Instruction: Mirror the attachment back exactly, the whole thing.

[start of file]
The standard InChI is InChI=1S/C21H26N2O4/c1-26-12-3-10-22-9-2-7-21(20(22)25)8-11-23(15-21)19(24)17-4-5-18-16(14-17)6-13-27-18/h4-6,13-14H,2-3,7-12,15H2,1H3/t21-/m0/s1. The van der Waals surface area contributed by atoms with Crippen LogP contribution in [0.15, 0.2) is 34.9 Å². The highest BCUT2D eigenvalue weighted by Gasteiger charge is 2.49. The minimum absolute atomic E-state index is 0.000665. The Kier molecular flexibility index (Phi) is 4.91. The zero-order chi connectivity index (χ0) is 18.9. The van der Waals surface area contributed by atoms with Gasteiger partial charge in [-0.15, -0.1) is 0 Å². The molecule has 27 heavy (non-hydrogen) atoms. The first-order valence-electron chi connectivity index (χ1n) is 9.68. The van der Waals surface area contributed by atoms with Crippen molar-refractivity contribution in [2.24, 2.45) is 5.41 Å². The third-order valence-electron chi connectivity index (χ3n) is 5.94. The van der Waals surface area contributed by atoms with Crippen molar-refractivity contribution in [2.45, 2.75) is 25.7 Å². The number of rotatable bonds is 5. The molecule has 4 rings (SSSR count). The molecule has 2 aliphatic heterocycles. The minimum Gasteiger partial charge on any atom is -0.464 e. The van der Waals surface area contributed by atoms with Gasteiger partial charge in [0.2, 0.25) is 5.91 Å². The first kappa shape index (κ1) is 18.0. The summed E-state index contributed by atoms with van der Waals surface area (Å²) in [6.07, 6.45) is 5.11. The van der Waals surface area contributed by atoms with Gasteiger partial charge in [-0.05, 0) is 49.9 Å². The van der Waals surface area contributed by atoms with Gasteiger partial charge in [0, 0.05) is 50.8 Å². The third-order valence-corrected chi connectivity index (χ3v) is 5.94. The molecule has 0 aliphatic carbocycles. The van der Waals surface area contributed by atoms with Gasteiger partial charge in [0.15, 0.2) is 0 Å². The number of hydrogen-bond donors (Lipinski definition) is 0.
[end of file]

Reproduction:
The standard InChI is InChI=1S/C21H26N2O4/c1-26-12-3-10-22-9-2-7-21(20(22)25)8-11-23(15-21)19(24)17-4-5-18-16(14-17)6-13-27-18/h4-6,13-14H,2-3,7-12,15H2,1H3/t21-/m0/s1. The van der Waals surface area contributed by atoms with Crippen LogP contribution in [0.15, 0.2) is 34.9 Å². The highest BCUT2D eigenvalue weighted by Gasteiger charge is 2.49. The minimum absolute atomic E-state index is 0.000665. The Kier molecular flexibility index (Phi) is 4.91. The zero-order chi connectivity index (χ0) is 18.9. The van der Waals surface area contributed by atoms with Gasteiger partial charge in [-0.15, -0.1) is 0 Å². The molecule has 27 heavy (non-hydrogen) atoms. The first-order valence-electron chi connectivity index (χ1n) is 9.68. The van der Waals surface area contributed by atoms with Crippen molar-refractivity contribution in [2.24, 2.45) is 5.41 Å². The third-order valence-electron chi connectivity index (χ3n) is 5.94. The van der Waals surface area contributed by atoms with Crippen molar-refractivity contribution in [2.45, 2.75) is 25.7 Å². The number of rotatable bonds is 5. The molecule has 4 rings (SSSR count). The molecule has 2 aliphatic heterocycles. The minimum Gasteiger partial charge on any atom is -0.464 e. The van der Waals surface area contributed by atoms with Gasteiger partial charge in [0.2, 0.25) is 5.91 Å². The first kappa shape index (κ1) is 18.0. The summed E-state index contributed by atoms with van der Waals surface area (Å²) in [6.07, 6.45) is 5.11. The van der Waals surface area contributed by atoms with Gasteiger partial charge in [-0.05, 0) is 49.9 Å². The van der Waals surface area contributed by atoms with Gasteiger partial charge in [0, 0.05) is 50.8 Å². The third-order valence-corrected chi connectivity index (χ3v) is 5.94. The molecule has 0 aliphatic carbocycles. The van der Waals surface area contributed by atoms with Gasteiger partial charge in [0.15, 0.2) is 0 Å². The number of hydrogen-bond donors (Lipinski definition) is 0.